ProfNet Experts Available on Sequester, Taxpayer Relief Act, Citizens United, More

ProfNet Experts Available on Sequester, Taxpayer Relief Act, Citizens United,

Also in This Edition: Jobs for Writers and Media Industry Blog Posts

PR Newswire

Feb. 27

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  oWant to See Your Picture in the Heart of Times Square?


  oSequester Will Hurt People With Disabilities
  oThe Sequester's Potential Impact on Child Health
  oContrary to Coverage, Tax Legislation Makes Charitable Giving Advantageous
  oMcCutcheon is No Expansion of Citizens United
  oFCPA Italiano: Bribery a Concern in Italy, Too
  oExploring the Nuclear Waste Nightmare
  oWhite House's Strategy to Mitigate the Theft of U.S. Trade Secrets
  oPost-Divorce Travel with Kids Can Pose Problems
  oBoeing 787 Dreamliner


  oVP and General Manager – Nexstar Broadcasting (VT)
  oInvestment Writer – Kiplinger Washington Editors (DC)
  oReporter – Pittsburgh Tribune-Review (PA)


  oSocial Media Week Recap: Digital Newsgathering Standards
  oTweet Your Way to a Feature
  oGrammar Hammer: In Search of the Elusive Semicolon



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Sequester Will Hurt People With Disabilities
Jennifer Dexter
AVP Government Relations
Easter Seals Office of Public Affairs
"Once again, people with disabilities are at risk in the ongoing federal
budget debate. The proposed across-the-board cuts or sequester that is coming
this Friday, March 1, will further limit already strained programs for
children and adults with disabilities and their families. Federal programs
like early intervention, special education, vocational rehabilitation,
housing, transportation and more are important to millions of Americans living
with disabilities and their families. These programs don't just provide
services to people with disabilities -- they provide a lifeline for millions
of families. Across-the-board cuts are not the solution. Easter Seals knows
every year more than a million young children go unidentified with
disabilities and developmental delays. If Congress doesn't stop the cuts, tens
of thousands of young children who rely on early intervention services will no
longer be able to benefit from the effective program, putting even more
children at risk. Ignoring the needs of our nation¹s children significantly
limits their potential for success as adults. It will also have a lasting and
negative impact on the economy. While we need to get our nation's fiscal house
in order, there is real danger if we don't do it in a thoughtful, considered
and balanced way. Across-the-board cuts are not the solution. We can't throw
the good out with the bad."
Media Contact: Kristen Barnfield,

The Sequester's Potential Impact on Child Health
Richard E. Rupp
Professor of Pediatrics
University of Texas Medical Branch at Galveston
"In the state of Texas alone, an estimated 9,730 fewer children will receive
preventative vaccines for disease if the government sequester goes into effect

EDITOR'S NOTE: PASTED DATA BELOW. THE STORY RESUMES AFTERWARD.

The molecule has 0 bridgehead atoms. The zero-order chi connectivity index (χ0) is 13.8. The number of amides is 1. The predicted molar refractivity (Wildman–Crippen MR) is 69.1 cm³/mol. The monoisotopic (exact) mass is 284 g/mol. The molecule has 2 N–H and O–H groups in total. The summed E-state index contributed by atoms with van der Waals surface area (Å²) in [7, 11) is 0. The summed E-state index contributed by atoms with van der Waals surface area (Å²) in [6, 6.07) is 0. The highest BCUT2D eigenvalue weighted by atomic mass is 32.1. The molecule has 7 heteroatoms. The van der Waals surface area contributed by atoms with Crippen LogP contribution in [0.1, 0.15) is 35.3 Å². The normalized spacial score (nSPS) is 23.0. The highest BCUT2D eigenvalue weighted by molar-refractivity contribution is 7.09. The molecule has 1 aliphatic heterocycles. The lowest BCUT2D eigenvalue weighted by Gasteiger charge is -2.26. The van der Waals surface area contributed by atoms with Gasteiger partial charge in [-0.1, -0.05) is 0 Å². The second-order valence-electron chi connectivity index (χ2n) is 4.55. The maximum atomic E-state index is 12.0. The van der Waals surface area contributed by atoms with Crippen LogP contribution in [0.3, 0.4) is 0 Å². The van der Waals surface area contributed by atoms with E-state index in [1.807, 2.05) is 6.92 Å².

this Friday. That could have tremendous public health implications and set
back the state's comprehensive vaccine efforts. Texas, a forward-thinking
state in regard to vaccines, devotes valuable funding to ensure effective
childhood immunizations are available largely free of cost. We anticipate any
cuts to these initiatives, both in Texas and to similar programs across the
nation, will greatly affect a family's access to these vaccines. In a day and
age where we have the tools to prevent numerous life-threatening illnesses,
the long-term fallout of such action is unfathomable."
Rupp is professor of pediatrics at the University of Texas Medical Branch at
Galveston and director of clinical trials and clinical research at the
institution's Sealy Center for Vaccine Development. Rupp has more than a
decade of experience working with schools to provide immunizations to students
and improve vaccination rates in children and teens. The Sealy Center for
Vaccine Development at UTMB is one of the most comprehensive vaccine centers
in the United States, with leading programs in vaccine research, development,
policy,  and education.
Media contact: Olivia Goodman,

Contrary to Coverage, Tax Legislation Makes Charitable Giving Advantageous
Harvey Wallace
Managing Member and Co-Founder
Brown Smith Wallace
"Contrary to what you might have heard, in certain situations for high-income
taxpayers, the American Taxpayer Relief Act of 2012 actually increases the
benefit for giving to charity. While the budget deal did not create a specific
limitation on deducting charitable contributions, the general limitation on
itemized deductions (the Pease limitation), was brought back and made
permanent. Charitable giving remains a matter of personal choice; however,
your decision should not be based on misguided tax advice or rumor."
Wallace earned the designation Accredited in Business Valuation (ABV) from the
American Institute of Certified Public Accountants and the designation
Certified Valuation Analyst (CVA) from the National Association of Certified
Valuation Analysts. He is also a member of the American Institute of Certified
Public Accountants, Missouri Society of Certified Public Accountants, and
National Association of Certified Valuation Analysts. He is based in St.
Louis, Mo.
Media Contact: Nina Kult,

McCutcheon is No Expansion of Citizens United
Chris Gober
Political Legal Consultant
Gober Hilgers PLLC in Dallas
"The U.S. Supreme Court has agreed to hear a case challenging a federal
restriction on the total amount of money that individuals may contribute to
federal candidates and political committees over a two-year period. Although
McCutcheon v. Federal Election Commission is being criticized as an effort to
expand the 2010 Citizens United decision, striking down the biennial limit
could actually serve to reduce the impact of Citizens United because there
would be less need for super PACs and additional funding would be made
available to political party committees. While contribution limits to
candidates and political committees would remain intact, removing the biennial
limit would allow individuals to contribute to a greater total number of
candidates and committees of their choice. I suspect the Supreme Court will
strike down the biennial limit because it does not address the same level of
quid pro quo concerns that the Court has previously used to justify limits on
direct contributions."
Media Contact: Rhonda Reddick,

FCPA Italiano: Bribery a Concern in Italy, Too